Then we will be looking forward to celebrating our 80th birthday in September.
HOT (HENLEY ON THAMES)
OUR latest get-together was an evening in Nicola Taylor’s garden where we could relax and chat on a lovely summer night.
With snacks and drinks, we continued until it got too dark to see each other but all agreed it was so lovely to be out and so much nicer to meet face-to-face in the fresh air.
We are really looking forward to commencing our traditional meetings at Sacred Heart Church hall, off Vicarage Road, on Friday, August 20 at 7.30pm.
We will be holding a tiara bingo night, a fun bingo event where one must wear ones favourite headpiece. There could be prizes but there will definitely be tea, cake and wine.
New members are more than welcome to pop along on the evening to meet us and join in this fun and friendly group session.
MILL GREEN, WARGRAVE
WE met on July 7 at the St Mary’s Centre in Wargrave, which proved to be a very pleasant venue for the afternoon talk given by Nicholas Henderson.
The talk was entitled “Folly and finale”, a reference to Henry VIII’s last two wives, Katherine Howard and Catherine Parr.
Nicholas had been with us previously and spoken of Henry’s earlier years and his disposal of wives who did not please him, so we were familiar with his character.
Holbein’s famous portrait of Anne of Cleves pleased Henry but, as we know, face to face he found her disappointing.
Henry exclaimed: “I am ashamed that men so praise her as they have done — and I like her not.”
And so he came to speak of her as the Flanders Mare.
Anne’s inability to speak English, her dowdy taste in clothes and her lack of interest in either music or other art forms all added to Henry’s determination to divorce her.
Henry already had his eye on Katherine Howard. A familiar figure in his household, she was a dizzy young thing.
Nicholas peppered his talk with anecdotes which helped us get an idea of these unfortunate wives.
Maybe their lives were involved with dalliances or folly but quite often they were innocent.
However, courtiers, servants or archbishops could bring about their downfall and thus it was for Katherine, who was accused of having slept with other men prior to her marriage with Henry. Exit Katherine Howard. And here we paused for a moment and listened to some appropriate music from that time before moving on to Henry’s next wife.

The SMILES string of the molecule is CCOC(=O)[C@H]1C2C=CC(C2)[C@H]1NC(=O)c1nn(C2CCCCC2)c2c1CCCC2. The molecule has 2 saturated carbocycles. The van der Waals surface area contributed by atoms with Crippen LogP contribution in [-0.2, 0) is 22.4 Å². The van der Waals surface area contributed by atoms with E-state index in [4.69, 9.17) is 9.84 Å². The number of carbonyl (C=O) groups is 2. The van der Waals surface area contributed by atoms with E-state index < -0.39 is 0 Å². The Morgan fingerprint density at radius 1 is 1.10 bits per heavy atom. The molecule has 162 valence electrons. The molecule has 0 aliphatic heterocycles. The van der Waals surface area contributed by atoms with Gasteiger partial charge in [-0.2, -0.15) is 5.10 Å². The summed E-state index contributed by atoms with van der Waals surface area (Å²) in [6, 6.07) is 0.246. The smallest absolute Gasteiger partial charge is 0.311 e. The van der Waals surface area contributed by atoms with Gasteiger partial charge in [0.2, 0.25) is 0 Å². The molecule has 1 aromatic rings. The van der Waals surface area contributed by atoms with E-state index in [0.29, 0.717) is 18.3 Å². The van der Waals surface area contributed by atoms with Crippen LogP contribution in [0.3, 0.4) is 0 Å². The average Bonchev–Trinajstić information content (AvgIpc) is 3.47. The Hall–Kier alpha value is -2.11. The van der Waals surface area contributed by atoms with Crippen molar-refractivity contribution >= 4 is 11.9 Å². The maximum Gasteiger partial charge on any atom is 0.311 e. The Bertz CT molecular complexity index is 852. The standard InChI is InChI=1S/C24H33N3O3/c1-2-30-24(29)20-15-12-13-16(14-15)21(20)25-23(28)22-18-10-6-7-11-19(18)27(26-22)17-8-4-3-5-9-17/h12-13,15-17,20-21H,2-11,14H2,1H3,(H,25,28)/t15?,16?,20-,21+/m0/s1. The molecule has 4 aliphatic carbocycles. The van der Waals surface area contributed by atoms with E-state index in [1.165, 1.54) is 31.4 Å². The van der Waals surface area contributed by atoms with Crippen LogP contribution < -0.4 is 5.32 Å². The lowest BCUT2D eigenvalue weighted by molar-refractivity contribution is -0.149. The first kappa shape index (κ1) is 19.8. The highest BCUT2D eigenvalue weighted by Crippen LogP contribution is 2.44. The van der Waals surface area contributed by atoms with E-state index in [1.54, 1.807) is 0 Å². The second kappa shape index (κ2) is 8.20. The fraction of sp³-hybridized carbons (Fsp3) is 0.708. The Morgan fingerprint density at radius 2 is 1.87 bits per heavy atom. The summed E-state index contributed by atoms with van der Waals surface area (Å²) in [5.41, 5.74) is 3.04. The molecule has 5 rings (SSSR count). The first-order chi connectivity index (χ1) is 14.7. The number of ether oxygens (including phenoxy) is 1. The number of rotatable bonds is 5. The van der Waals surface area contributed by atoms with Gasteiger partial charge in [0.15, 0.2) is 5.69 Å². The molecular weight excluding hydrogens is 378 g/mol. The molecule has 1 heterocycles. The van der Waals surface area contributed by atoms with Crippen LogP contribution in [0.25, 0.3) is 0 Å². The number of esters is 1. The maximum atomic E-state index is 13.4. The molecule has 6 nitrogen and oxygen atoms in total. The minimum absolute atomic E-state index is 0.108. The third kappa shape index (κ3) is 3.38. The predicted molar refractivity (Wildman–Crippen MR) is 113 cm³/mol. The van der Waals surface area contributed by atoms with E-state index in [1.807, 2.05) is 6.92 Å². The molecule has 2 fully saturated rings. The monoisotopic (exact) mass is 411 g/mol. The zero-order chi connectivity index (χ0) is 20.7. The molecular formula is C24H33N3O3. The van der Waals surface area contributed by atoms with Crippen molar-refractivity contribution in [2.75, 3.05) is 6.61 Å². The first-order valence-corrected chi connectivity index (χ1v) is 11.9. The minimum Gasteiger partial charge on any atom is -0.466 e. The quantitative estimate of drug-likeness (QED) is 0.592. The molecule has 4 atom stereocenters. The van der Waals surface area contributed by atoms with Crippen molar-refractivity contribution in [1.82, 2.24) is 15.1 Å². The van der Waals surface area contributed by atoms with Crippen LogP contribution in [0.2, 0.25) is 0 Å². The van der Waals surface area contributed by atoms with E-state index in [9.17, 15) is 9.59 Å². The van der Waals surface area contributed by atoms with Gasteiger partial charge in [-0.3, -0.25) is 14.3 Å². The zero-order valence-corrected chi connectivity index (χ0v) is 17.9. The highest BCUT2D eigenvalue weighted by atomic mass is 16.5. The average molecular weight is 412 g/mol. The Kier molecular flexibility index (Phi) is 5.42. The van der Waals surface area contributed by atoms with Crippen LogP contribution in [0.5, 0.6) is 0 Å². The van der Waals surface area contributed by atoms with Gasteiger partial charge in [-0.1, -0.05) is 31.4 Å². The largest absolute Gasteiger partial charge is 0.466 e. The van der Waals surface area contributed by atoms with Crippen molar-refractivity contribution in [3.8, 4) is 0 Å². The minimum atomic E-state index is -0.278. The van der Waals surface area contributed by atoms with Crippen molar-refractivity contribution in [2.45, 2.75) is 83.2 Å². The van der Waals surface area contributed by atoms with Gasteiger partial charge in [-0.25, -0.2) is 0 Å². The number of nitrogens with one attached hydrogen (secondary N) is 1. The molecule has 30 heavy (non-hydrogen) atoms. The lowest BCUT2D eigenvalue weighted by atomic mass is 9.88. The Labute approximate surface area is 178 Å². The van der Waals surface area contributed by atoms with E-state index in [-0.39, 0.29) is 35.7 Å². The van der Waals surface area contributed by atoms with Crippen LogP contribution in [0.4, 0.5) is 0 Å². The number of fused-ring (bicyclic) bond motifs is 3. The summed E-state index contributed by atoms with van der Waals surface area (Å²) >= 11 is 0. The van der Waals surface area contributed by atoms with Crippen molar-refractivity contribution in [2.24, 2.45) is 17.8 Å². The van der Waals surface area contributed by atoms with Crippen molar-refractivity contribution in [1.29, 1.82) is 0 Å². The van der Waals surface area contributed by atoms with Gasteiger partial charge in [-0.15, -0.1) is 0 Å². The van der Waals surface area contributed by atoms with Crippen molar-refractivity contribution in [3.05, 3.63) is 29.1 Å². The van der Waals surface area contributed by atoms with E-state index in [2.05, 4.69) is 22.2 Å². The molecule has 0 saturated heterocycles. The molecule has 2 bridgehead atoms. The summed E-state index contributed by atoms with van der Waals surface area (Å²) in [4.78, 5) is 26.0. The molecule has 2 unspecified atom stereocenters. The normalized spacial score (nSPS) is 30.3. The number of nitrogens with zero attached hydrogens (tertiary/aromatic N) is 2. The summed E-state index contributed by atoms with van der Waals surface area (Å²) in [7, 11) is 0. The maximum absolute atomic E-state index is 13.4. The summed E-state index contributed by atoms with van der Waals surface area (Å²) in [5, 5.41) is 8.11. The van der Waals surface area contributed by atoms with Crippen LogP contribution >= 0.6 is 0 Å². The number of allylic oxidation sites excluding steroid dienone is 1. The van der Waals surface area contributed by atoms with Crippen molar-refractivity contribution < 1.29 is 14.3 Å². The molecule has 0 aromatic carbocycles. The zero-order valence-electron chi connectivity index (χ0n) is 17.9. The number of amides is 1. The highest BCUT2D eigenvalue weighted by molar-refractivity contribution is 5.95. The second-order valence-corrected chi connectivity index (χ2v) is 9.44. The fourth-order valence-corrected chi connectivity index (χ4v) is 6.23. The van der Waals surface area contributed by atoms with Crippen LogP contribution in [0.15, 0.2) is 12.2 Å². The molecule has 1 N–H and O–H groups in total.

Enter Catherine Parr, a widow twice over and a lady of intelligence and wisdom who knew how to handle the ailing king, whose health was now in serious decline.
It was the year 1543 and Henry lingered on until 1547, at which point Catherine married Lord Seymour of Sudeley.
So ended the reign of Henry VIII and Catherine Parr was the one wife who survived.
This was a very enjoyable talk by Nicholas, who we know has more to tell, so hopefully he will return again and turn back the pages of history for us in the not too distant future.
MEMBERS were able to have their second get-together of the summer in July, this time in the hall, with the usual events plus tea, cake and a raffle.
The flower of the month table was especially joyful.
We enjoyed a natural and well-presented talk from Barbara Carr about finding lost relatives.
We hope that everyone will be able to keep in touch during the summer.
We will meet again on Wednesday. September 8 when Dr John Hasler will kindly speak to us on “GP golden years”. Visitors are most welcome.
MEMBERS were delighted to be able to join together for a picnic luncheon in Pat Sly’s garden, also welcoming Mavis Greenhalgh to the occasion.
With gazebos providing welcome shade, everyone enjoyed their picnic lunch and the opportunity to catch up on news and events.
The river traffic and passers-by provided plenty of people-watching too.
After the raffle, celebratory cakes were cut and Prosecco poured.
There were many customers at the produce bring and buy, with savouries, fresh spinach and plants among the many items for sale.
The book club met again and discussed their latest read, All the Light We Cannot See, addressing many in-depth questions. Everyone enjoyed the book.
The next one is American Dirt by Jeanine Cummins.